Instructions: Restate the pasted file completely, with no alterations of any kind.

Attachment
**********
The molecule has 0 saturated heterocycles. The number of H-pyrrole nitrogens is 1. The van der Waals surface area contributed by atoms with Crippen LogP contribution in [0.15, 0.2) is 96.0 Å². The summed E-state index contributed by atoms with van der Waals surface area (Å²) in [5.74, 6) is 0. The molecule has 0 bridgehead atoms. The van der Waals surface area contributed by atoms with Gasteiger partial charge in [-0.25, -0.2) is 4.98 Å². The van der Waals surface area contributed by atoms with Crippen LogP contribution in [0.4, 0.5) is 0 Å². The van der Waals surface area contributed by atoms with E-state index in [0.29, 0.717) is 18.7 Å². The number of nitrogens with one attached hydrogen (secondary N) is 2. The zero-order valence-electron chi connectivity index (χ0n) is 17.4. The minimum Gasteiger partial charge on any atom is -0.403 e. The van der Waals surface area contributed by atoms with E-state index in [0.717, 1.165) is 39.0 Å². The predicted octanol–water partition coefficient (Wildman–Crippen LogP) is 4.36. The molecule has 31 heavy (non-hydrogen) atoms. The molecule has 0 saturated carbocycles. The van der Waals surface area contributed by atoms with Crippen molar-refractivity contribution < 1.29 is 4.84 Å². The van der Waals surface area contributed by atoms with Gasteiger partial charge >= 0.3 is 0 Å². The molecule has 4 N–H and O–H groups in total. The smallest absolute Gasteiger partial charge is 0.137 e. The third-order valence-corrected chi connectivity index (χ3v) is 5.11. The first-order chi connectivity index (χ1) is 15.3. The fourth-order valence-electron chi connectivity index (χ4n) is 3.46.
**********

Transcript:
The molecule has 0 saturated heterocycles. The number of H-pyrrole nitrogens is 1. The van der Waals surface area contributed by atoms with Crippen LogP contribution in [0.15, 0.2) is 96.0 Å². The summed E-state index contributed by atoms with van der Waals surface area (Å²) in [5.74, 6) is 0. The molecule has 0 bridgehead atoms. The van der Waals surface area contributed by atoms with Gasteiger partial charge in [-0.25, -0.2) is 4.98 Å². The van der Waals surface area contributed by atoms with Crippen LogP contribution in [0.4, 0.5) is 0 Å². The van der Waals surface area contributed by atoms with E-state index in [0.29, 0.717) is 18.7 Å². The number of nitrogens with one attached hydrogen (secondary N) is 2. The zero-order valence-electron chi connectivity index (χ0n) is 17.4. The minimum Gasteiger partial charge on any atom is -0.403 e. The van der Waals surface area contributed by atoms with E-state index in [0.717, 1.165) is 39.0 Å². The predicted octanol–water partition coefficient (Wildman–Crippen LogP) is 4.36. The molecule has 31 heavy (non-hydrogen) atoms. The molecule has 0 saturated carbocycles. The van der Waals surface area contributed by atoms with Crippen molar-refractivity contribution < 1.29 is 4.84 Å². The van der Waals surface area contributed by atoms with Gasteiger partial charge >= 0.3 is 0 Å². The molecule has 4 N–H and O–H groups in total. The smallest absolute Gasteiger partial charge is 0.137 e. The third-order valence-corrected chi connectivity index (χ3v) is 5.11. The first-order chi connectivity index (χ1) is 15.3. The fourth-order valence-electron chi connectivity index (χ4n) is 3.46.